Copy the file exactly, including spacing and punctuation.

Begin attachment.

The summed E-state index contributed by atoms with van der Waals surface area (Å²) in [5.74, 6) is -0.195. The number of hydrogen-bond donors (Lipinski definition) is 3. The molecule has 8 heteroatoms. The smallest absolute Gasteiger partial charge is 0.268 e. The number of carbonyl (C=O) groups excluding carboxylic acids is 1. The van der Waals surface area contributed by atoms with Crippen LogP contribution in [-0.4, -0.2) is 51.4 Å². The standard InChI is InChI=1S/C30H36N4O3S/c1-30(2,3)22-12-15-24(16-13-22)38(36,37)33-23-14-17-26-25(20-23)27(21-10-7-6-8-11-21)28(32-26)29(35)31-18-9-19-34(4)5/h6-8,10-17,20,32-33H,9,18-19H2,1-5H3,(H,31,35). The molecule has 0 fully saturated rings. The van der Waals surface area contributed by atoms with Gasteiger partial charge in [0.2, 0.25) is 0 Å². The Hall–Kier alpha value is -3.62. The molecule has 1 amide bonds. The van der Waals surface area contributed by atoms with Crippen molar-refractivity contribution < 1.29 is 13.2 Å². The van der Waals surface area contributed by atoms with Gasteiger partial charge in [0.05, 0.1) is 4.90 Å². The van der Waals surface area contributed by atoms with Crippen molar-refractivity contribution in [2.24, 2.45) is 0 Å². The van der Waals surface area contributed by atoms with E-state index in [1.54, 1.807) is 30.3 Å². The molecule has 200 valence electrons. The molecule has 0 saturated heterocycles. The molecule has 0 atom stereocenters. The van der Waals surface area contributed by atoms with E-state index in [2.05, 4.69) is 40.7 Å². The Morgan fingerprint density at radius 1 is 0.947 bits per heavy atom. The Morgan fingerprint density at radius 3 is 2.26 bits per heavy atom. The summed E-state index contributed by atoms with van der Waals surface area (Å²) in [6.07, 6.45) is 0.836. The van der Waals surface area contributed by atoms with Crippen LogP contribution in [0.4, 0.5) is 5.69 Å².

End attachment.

The summed E-state index contributed by atoms with van der Waals surface area (Å²) in [5.74, 6) is -0.195. The number of hydrogen-bond donors (Lipinski definition) is 3. The molecule has 8 heteroatoms. The smallest absolute Gasteiger partial charge is 0.268 e. The number of carbonyl (C=O) groups excluding carboxylic acids is 1. The van der Waals surface area contributed by atoms with Crippen LogP contribution in [-0.4, -0.2) is 51.4 Å². The standard InChI is InChI=1S/C30H36N4O3S/c1-30(2,3)22-12-15-24(16-13-22)38(36,37)33-23-14-17-26-25(20-23)27(21-10-7-6-8-11-21)28(32-26)29(35)31-18-9-19-34(4)5/h6-8,10-17,20,32-33H,9,18-19H2,1-5H3,(H,31,35). The molecule has 0 fully saturated rings. The van der Waals surface area contributed by atoms with Gasteiger partial charge in [0.2, 0.25) is 0 Å². The Hall–Kier alpha value is -3.62. The molecule has 1 amide bonds. The van der Waals surface area contributed by atoms with Crippen molar-refractivity contribution < 1.29 is 13.2 Å². The van der Waals surface area contributed by atoms with Gasteiger partial charge in [0.05, 0.1) is 4.90 Å². The van der Waals surface area contributed by atoms with Crippen molar-refractivity contribution in [2.24, 2.45) is 0 Å². The van der Waals surface area contributed by atoms with E-state index in [1.54, 1.807) is 30.3 Å². The molecule has 200 valence electrons. The molecule has 0 saturated heterocycles. The molecule has 0 atom stereocenters. The van der Waals surface area contributed by atoms with E-state index in [2.05, 4.69) is 40.7 Å². The Morgan fingerprint density at radius 1 is 0.947 bits per heavy atom. The Morgan fingerprint density at radius 3 is 2.26 bits per heavy atom. The summed E-state index contributed by atoms with van der Waals surface area (Å²) in [6.07, 6.45) is 0.836. The van der Waals surface area contributed by atoms with Crippen LogP contribution in [0.4, 0.5) is 5.69 Å².